Gathering requirements for Visualizations

I and my colleague Evan  have interviewed graduate student Jon Komperda, who works at Computational Multiphase Transport Labratory (CMTL) about his work  and gathered requirements (visualization ideas and combustion data) from him we had an opportunity to visit his lab and learn about the his studies.

Some notes about Undergraduate Research in Electronic Visualization Lab (EVL)

Orientation at EVL

I had my first orientation to EVL on May 15th 2015 with other 5 undergraduate UIC students, We met our adviser Prof. G.Elisabeta Marai  and discussed our plans for this REU and toured the lab and talked with some of the graduate students in the lab. We got our keys to the lab too !

Writing a semester plan

I wrote a semester plan for this REU  and laid out my plan about learning different programs and visualization tools, reading assignments, due dates , prototype presentation dates.  

Completing tutorials

We completed lots of tutorials during this REU , I have learned  Javascript ,HTML, Git  from different sites and also completed a tutorial on how to visualize data with D3, how to build 3D models with sketchup,how to program in python and work with Omegalib.  

Attending tech talks on Fridays

Fridays are for tech talks in EVL. Every Friday afternoon different people in the lab give tech talks about different tools and technologies that they specialize on. I had an opportunity to learn a lot about Linux (I actually started using Ubuntu!  ), Advanced D3, javascript and Unity game engine and many other.  

Attending Wed EVL meetings

Wednesdays are for EVL meetings,students brief about their progress and grad students give a 30 minute talk about their research topics.  These meetings are very educational and gave me an insight about what graduate student do.

Our first combustion data visualization prototype

After tinkering for a while we were able to show our combustion visualization for the domain experts from the Computational Multiphase Transport Labratory (CMTL). We received a simulation data for shock tube flow from experts and had discussions about the data which contains different parameters such as temperature, velocity and position for 68,000 particles. We used Omegalib , an opensource software developed in EVL , which is great framework for visualization in immersive virtual realities and  large displays. We wrote python script that parses the parameters from the provided data and loads the model to the CAVE2 for visualization.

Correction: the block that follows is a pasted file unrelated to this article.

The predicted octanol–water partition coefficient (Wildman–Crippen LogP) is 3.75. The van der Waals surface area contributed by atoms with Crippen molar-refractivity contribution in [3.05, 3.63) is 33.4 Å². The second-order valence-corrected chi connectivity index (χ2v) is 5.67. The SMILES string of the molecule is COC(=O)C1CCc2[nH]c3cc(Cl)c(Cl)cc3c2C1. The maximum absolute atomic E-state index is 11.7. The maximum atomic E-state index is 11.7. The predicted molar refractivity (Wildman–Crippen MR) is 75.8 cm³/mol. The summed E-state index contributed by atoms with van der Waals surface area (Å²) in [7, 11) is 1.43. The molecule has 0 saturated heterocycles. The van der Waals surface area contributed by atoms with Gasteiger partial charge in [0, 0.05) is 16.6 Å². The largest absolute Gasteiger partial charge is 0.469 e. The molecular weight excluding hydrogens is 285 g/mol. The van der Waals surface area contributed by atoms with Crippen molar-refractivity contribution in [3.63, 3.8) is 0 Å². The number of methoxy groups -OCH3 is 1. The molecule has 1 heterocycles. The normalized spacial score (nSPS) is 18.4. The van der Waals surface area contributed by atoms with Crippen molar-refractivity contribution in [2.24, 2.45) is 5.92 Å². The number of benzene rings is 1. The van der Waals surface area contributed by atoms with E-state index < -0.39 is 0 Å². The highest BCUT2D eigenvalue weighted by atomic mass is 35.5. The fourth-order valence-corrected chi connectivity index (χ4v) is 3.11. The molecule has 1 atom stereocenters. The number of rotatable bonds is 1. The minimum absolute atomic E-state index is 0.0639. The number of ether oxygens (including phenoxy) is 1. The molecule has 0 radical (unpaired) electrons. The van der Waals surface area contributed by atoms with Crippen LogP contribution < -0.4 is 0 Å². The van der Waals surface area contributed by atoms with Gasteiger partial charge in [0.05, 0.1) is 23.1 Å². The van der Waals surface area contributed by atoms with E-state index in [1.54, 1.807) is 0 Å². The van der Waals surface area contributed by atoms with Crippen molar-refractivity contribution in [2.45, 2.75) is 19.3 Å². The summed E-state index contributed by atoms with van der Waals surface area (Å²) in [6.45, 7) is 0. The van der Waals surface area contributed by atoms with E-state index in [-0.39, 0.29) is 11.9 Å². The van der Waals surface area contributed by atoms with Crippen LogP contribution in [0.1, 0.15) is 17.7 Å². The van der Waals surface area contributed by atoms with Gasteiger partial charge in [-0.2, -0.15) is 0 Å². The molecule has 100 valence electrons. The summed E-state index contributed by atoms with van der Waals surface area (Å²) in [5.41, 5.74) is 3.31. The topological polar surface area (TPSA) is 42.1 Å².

The domain experts were very happy to see their work in an immersive 3D environment for the first time. They were able to quickly point out some problems on the data, the visualization made it very easy to spot out missing particles and it enabled them to review their simulations.

Here are some pictures I took while the experts looking our prototype and discussing about the combustion data


The combustion visualization prototype in CAVE2


From left to right,  Prof. G.Elisabeta Marai, Prof. Farzad Mashayek and PhD student Jonathan (Jon) Komperda looking at the Tube shock flow visualization in the CAVE2



Prof. Farzad Mashayek  zooming the tube shock flow model using the CAVE2 controller.

Our next goal is create animation of the tube shock flow using different time steps.

CAVE 2 Immersive Virtual Reality System in EVL

One of the coolest systems we are going to be working on for this REU is CAVE 2. It is one of the very few immersive virtual reality systems in the world. It is located in Electronic Visualization Labratory (EVL) in UIC.

According to EVL website :

CAVE2 is approximately 24 feet in diameter and 8 feet tall, and consists of 72 near-seamless passive stereo off-axis-optimized 3D LCD panels, a 36-node high-performance computer cluster, a 20-speaker surround audio system, a 10-camera optical tracking system and a 100-Gigabit/second connection to the outside world. CAVE2 provides users with a 320-degree panoramic environment for displaying information at 37 Megapixels in 3D or 74 Megapixels in 2D with a horizontal visual acuity of 20/20 .

Visualizing Gun Related Death in US (2013)

One of the new tools that I have started to learn right away in this REU was D3 library. It is really interesting java script library that enables developers to create 2D visualizations that are driven by data. I have also learned Javascript and CSS to integrate my visualization to a webpage.

I have used a CSV file that contain personal information and geographical locations of gun victims in different part of the US. I have also used Datamaps, a jquery library that provides easily customizable SVG maps, and D3 to parse the data and place circles according the longitude and latitude . The size and colors of the circles change according to the number of the victims. As the number increase the circle becomes more red and the size increases.


I have also tried to make the map interactive. The map will highlight a state when a user hovers a mouse pointer on top of it. stateClick

The user can also hover their mouse pointer to a city to see more information such as city name, state and gun deaths.


We have learned that Chicago, IL had the most victims in that year. It has the biggest circle on the map. You can also see that the major cities have higher number of victims.

As future work,  I am thinking to display the circles by counties rather than cities and a better color scheme for better visualization.

Greetings Everyone !

Hi, this is Brook . I am undergraduate computer science student at university of Illinois at Chicago (UIC). I will be updating this blog about my undergraduate research which focuses on visualizing spectral information in turbulent combustion simulation datasets in an immersive environments.